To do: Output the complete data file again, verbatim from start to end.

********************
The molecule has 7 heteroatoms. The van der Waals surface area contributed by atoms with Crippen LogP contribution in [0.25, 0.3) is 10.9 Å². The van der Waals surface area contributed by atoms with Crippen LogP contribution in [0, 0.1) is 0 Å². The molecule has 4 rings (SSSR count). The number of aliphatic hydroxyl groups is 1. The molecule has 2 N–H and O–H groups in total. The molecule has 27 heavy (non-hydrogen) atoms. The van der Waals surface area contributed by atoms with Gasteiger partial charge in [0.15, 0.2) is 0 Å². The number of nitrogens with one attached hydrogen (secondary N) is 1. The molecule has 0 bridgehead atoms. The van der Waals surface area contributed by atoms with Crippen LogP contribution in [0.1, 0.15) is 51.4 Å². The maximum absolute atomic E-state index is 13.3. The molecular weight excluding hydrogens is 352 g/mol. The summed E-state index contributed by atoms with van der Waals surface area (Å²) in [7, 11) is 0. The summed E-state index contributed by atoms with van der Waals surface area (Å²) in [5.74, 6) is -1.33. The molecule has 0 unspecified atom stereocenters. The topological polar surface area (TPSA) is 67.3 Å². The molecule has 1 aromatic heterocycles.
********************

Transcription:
The molecule has 7 heteroatoms. The van der Waals surface area contributed by atoms with Crippen LogP contribution in [0.25, 0.3) is 10.9 Å². The van der Waals surface area contributed by atoms with Crippen LogP contribution in [0, 0.1) is 0 Å². The molecule has 4 rings (SSSR count). The number of aliphatic hydroxyl groups is 1. The molecule has 2 N–H and O–H groups in total. The molecule has 27 heavy (non-hydrogen) atoms. The van der Waals surface area contributed by atoms with Gasteiger partial charge in [0.15, 0.2) is 0 Å². The number of nitrogens with one attached hydrogen (secondary N) is 1. The molecule has 0 bridgehead atoms. The van der Waals surface area contributed by atoms with Crippen LogP contribution in [0.1, 0.15) is 51.4 Å². The maximum absolute atomic E-state index is 13.3. The molecular weight excluding hydrogens is 352 g/mol. The summed E-state index contributed by atoms with van der Waals surface area (Å²) in [7, 11) is 0. The summed E-state index contributed by atoms with van der Waals surface area (Å²) in [5.74, 6) is -1.33. The molecule has 0 unspecified atom stereocenters. The topological polar surface area (TPSA) is 67.3 Å². The molecule has 1 aromatic heterocycles.